Tuesday, April 17, 2007

Classic Rock is a Way of Life

After years of debate, it has now been scientifically proven by the StatistiCon Research Institute in Facegag, Alberta, that Classic Rock is a Way of Life. StatistiCon has found that practitioners of the Classic Rock Way of Life generally live in cities with corporate-owned radio stations that play “Stairway to Heaven” by Led Zeppelin, on average, eleven times per day. Classic Rock listeners do not physically differ from regular human beings except for their remarkable ability to repeatedly consume vast quantities of beer and guitar rock without expressing remorse or even nausea. It also has been hypothesized that the cognitive development of Classic Rock listeners ceases at sixteen years of age. This hypothesis is based on observations of otherwise seemingly normal adults becoming unusually animated upon listening to “Bohemian Rhapsody” by Queen for the eleven hundred and fifty-eighth time in their life. Further observations will be needed to turn this hypothesis into another Fact.

The M.o.M. followed a typical Classic Rock listener through a typical day to find out just why these people are so exciting – at least to marketing companies.

Case Study

Boiler-maker Vaughan Scott, aged 41, wakes up at 6am – which is earlier than he’d like. He often sleeps poorly on account of a bad back. Vaughn lives alone in his suburban bungalow in north-east Edmonton.

After coughing for two minutes, Vaughan trips over a few empty Budweiser bottles on his way to the bathroom, where he spends the next six minutes and twenty seconds urinating. Vaughan’s wife is currently filing for divorce and for sole custody of their three children, Millie, Dot, and Troy. Meanwhile, Vaughan grudgingly but dutifully pays the monthly $746 he owes in child support and, if he feels like it, takes his children to the shopping mall or treats them to dinner at Wendy’s Restaurant every now and then. On average, these family outings occur about once every seven weeks, a situation characterized by Vaughan as “OK” and by his son, Troy, as “more than enough.”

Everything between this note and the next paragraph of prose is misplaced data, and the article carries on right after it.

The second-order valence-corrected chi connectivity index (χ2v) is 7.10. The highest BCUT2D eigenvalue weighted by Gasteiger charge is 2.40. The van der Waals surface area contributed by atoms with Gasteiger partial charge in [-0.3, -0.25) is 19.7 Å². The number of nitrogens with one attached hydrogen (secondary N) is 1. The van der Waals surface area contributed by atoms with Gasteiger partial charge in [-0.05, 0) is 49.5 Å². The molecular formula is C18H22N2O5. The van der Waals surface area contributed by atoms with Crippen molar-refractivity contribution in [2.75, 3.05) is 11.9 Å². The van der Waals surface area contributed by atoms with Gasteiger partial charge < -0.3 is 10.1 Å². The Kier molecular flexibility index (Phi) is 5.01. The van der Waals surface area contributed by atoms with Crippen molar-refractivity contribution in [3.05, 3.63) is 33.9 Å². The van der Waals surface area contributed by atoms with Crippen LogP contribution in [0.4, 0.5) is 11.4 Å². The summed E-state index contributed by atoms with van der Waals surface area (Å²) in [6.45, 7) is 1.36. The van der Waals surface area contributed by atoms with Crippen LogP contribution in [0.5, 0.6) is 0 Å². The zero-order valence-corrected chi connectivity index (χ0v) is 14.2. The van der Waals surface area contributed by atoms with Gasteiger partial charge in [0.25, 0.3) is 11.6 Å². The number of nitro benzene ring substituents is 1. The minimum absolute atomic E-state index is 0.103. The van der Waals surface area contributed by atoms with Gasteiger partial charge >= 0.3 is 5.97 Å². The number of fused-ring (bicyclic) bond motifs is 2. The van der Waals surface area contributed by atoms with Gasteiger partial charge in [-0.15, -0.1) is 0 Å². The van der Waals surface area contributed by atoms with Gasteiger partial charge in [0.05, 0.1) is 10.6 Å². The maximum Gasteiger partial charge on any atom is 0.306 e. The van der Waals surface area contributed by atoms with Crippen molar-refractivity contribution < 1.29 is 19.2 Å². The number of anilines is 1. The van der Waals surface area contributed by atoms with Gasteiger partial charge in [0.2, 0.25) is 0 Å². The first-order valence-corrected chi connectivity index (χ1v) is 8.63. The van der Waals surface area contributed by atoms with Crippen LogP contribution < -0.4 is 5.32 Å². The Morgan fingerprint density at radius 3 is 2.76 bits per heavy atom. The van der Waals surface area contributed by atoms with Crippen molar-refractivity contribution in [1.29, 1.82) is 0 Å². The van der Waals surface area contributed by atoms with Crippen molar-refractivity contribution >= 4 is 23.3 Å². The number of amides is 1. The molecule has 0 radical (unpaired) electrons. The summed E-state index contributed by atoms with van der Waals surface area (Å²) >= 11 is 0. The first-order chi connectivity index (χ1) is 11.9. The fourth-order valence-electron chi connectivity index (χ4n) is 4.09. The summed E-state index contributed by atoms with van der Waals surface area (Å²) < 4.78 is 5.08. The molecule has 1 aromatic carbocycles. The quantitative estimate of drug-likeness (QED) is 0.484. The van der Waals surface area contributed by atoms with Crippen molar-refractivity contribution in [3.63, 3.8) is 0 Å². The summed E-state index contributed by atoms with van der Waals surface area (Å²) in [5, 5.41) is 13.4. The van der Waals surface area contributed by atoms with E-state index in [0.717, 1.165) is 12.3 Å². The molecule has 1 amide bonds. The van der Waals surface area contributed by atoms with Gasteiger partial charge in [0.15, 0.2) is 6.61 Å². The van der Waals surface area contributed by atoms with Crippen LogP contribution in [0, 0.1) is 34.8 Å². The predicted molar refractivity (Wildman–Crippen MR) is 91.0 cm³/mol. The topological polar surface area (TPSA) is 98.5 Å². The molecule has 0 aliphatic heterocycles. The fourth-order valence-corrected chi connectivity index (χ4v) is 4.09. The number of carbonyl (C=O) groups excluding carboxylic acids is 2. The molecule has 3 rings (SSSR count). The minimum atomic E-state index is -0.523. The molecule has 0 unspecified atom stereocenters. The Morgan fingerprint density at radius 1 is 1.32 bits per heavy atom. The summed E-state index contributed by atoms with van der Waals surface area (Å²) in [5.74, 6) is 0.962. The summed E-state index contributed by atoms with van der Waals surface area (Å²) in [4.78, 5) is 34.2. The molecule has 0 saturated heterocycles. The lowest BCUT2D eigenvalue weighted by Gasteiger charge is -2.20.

Vaughan plays online poker for twenty minutes and then visits a website called “Young Teen Cum Guzzlers” where he lingers for 12 minutes. After that, it’s time for a shower, a short drive to Arby’s to pick up a beef sandwich, and then onwards to DrudgeCo, a maintenance firm, where Vaughan has worked continuously for nine years, except for a short suspension last year for punching an apprentice in the mouth.

Vaughan neither excels at his job, nor does he botch it up so horribly that he, say, loses an arm or blows up the entire building. He furtively smokes a joint at lunch time – even sharing it when co-worker Jackson “Biggy” Smitz asks for a “hoot.”

“He wouldn’t be doing this if a reporter wasn’t watching,” says Smitz, enjoying a long toke.

“Shut up,” says Vaughan. “I got tickets to the Oilers tonight. I’ll share that with you, too.”

“What about your son, Troy?” inquires Smitz. “Wouldn’t he like to go?”

“Nah, I’m not taking him,” replies Vaughan. “He’s a fucking spoilt little shit. Last time I saw him, he made fun of Rush.”

There follows a fifteen-minute long defence of the legendary Canadian rock band, Rush. During the afternoon shift, Vaughan is observed smoking another joint by himself and then spending seventeen minutes taking a bowel movement. At the end of his shift, Vaughan asks Smitz if he wants to grab a drink at the bar before proceeding to Rexall Place to watch the Oilers “kick some ass.” Smitz reminds Vaughan that he has a wife and kids to go home to.

“Why didn’t you say so before?” says Vaughan. “Goddamit. Now I’ll be going to the goddam game by my goddam self. Fuck.”

But fortunately, this sad prediction does not come true. Vaughan stops in at his favourite watering hole, the Pig and Whistle, and finds his friend Jimmy, who is enthusiastic at the prospect of going to the game.

“One thing though,” says Vaughan. “You pay for the beers.”

Jimmy agrees but is distressed to find that by the end of the second period of the Oilers-Canadiens game that he has already spent $35 just on Vaughan’s beers. He announces, “I’m cuttin’ you off,” to which Vaughan replies, “Whatever.”

After the game (Oilers 1, Canadiens 4), Vaughan offers to drive Jimmy home in his 2002 Ford F150, provided they visit Showgirls strip club on the way. Jimmy is amenable to the idea. At Showgirls, Vaughan necks beers number seven through twelve and throws $7 and $12 in loonies at the vaginas of Judy and Chevron, respectively. On the drive to the Jimmy’s residence, Vaughan hits a Yield sign, but only “a little.” He is in his bed, comfortably passed out, by one in the morning, ready to “get up and rock” the next day, which is Saturday.

All in all, a Classic Rockin’ Day!